Six years ago today, I arrived in Colorado, having made my exit from Hotel California with my Muttley Crew — Lily, Dusty, and Mindy.

Dusty and Mindy

Exit is more straight-forward than arrival, especially when it’s irrevocable and the result of a decision driven by necessity. Arrival is a little more complicated. Sometime this past year, I fully arrived in Colorado psychically. You don’t abandon 30 years of your life in an instant. I think I arrived when I was doing my reading from As a Baby Duck Listens to Thunder at the Narrow Gauge Book Coop last October.

Life is a strange thing. You can be going along and everything is fine. Things get a little rocky, so you make hundreds of small adjustments and you keep on. Then something happens that nullifies all the small adjustments, and you are suddenly in the midst of a major life change.

I was propelled out of my (happy) life in a truly desperate moment. I lost my main job due to some Machievellian machinations by the college of business in which I taught. The income I needed to hold my life together wasn’t just threatened; it was gone. Not just mine; but three other teachers with contracts were upgefucht, but they were not sole-providers. They were married to someone who was employed. A little different situation.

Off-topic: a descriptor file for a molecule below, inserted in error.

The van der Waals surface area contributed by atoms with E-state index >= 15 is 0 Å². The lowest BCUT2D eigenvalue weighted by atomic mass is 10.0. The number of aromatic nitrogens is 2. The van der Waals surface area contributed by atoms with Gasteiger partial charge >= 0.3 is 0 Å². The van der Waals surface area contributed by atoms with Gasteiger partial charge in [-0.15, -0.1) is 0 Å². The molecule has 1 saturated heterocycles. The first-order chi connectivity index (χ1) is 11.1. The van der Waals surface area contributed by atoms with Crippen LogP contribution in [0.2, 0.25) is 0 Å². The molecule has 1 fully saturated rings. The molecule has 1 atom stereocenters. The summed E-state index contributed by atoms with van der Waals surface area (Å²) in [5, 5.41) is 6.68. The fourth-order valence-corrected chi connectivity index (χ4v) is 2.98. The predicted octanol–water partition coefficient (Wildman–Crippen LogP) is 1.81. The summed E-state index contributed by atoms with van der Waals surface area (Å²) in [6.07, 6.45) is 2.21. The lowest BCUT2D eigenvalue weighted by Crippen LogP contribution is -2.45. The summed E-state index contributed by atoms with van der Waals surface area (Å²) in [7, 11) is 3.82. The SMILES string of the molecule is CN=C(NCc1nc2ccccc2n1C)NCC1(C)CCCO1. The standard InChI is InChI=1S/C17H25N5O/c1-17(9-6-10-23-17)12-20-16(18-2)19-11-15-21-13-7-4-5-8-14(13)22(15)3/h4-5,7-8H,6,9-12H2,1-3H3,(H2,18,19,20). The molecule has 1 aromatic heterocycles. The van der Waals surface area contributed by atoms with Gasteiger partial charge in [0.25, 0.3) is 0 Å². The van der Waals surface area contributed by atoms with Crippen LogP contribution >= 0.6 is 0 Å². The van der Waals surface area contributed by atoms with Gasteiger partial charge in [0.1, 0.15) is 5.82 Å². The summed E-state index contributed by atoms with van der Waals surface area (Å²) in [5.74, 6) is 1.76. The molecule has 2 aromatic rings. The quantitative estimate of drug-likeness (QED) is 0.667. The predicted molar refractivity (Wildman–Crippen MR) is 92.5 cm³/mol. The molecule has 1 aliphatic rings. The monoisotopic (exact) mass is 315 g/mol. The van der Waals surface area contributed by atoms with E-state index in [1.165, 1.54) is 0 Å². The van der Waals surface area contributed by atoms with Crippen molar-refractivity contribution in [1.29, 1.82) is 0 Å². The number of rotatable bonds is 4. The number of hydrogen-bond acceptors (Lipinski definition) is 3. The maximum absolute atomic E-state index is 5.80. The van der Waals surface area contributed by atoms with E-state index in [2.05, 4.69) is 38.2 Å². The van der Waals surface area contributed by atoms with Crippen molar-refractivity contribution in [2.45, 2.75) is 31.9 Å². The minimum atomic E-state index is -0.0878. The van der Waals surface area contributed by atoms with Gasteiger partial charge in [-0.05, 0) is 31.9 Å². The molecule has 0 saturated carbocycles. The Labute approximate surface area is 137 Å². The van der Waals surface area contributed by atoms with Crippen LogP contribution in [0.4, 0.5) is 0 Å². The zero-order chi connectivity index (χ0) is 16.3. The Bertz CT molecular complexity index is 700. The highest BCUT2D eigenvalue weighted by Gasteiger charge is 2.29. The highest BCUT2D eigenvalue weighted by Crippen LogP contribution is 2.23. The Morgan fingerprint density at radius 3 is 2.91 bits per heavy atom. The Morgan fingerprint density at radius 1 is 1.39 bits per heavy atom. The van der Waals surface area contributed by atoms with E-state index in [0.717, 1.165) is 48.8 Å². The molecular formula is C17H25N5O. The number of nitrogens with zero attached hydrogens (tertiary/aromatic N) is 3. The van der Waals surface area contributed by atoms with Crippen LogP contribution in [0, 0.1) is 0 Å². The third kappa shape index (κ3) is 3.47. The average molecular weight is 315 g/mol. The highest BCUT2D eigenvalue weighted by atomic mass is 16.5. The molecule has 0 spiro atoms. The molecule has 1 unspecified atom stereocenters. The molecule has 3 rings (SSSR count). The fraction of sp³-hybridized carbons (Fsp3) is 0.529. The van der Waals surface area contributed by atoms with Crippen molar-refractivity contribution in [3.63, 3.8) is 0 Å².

I remember my first thought was to attempt a continuation of small-adjustments to keep the life going, but then it was clear, “This party’s over, sweet cheeks.” All of my attention then went to making the huge change as quickly as possible.

So there I was, September 20, 2014, rolling into the parking lot of the Spruce Lodge in South Fork, Colorado, where I’d rented a cabin for at least a month. I called it “My Giant Dog Crate in the Mountains” because, well, three pretty big dogs took up most of the living room.